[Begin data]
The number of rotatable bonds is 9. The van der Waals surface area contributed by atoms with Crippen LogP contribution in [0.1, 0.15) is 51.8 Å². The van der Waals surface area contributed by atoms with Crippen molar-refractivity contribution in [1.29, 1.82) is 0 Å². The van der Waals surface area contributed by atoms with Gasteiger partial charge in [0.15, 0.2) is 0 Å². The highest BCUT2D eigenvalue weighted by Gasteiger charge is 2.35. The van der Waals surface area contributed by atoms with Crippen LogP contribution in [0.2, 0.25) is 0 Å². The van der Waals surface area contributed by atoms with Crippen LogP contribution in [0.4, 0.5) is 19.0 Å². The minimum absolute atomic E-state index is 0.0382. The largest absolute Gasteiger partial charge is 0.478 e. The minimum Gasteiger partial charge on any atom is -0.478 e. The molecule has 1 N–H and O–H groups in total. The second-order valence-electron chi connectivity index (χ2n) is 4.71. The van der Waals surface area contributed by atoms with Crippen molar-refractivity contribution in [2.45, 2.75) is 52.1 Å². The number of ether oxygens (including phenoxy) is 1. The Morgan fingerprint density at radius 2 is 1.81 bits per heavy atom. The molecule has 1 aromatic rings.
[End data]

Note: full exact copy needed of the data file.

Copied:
The number of rotatable bonds is 9. The van der Waals surface area contributed by atoms with Crippen LogP contribution in [0.1, 0.15) is 51.8 Å². The van der Waals surface area contributed by atoms with Crippen molar-refractivity contribution in [1.29, 1.82) is 0 Å². The van der Waals surface area contributed by atoms with Gasteiger partial charge in [0.15, 0.2) is 0 Å². The highest BCUT2D eigenvalue weighted by Gasteiger charge is 2.35. The van der Waals surface area contributed by atoms with Crippen LogP contribution in [0.2, 0.25) is 0 Å². The van der Waals surface area contributed by atoms with Crippen LogP contribution in [0.4, 0.5) is 19.0 Å². The minimum absolute atomic E-state index is 0.0382. The largest absolute Gasteiger partial charge is 0.478 e. The minimum Gasteiger partial charge on any atom is -0.478 e. The molecule has 1 N–H and O–H groups in total. The second-order valence-electron chi connectivity index (χ2n) is 4.71. The van der Waals surface area contributed by atoms with Crippen molar-refractivity contribution in [2.45, 2.75) is 52.1 Å². The number of ether oxygens (including phenoxy) is 1. The Morgan fingerprint density at radius 2 is 1.81 bits per heavy atom. The molecule has 1 aromatic rings.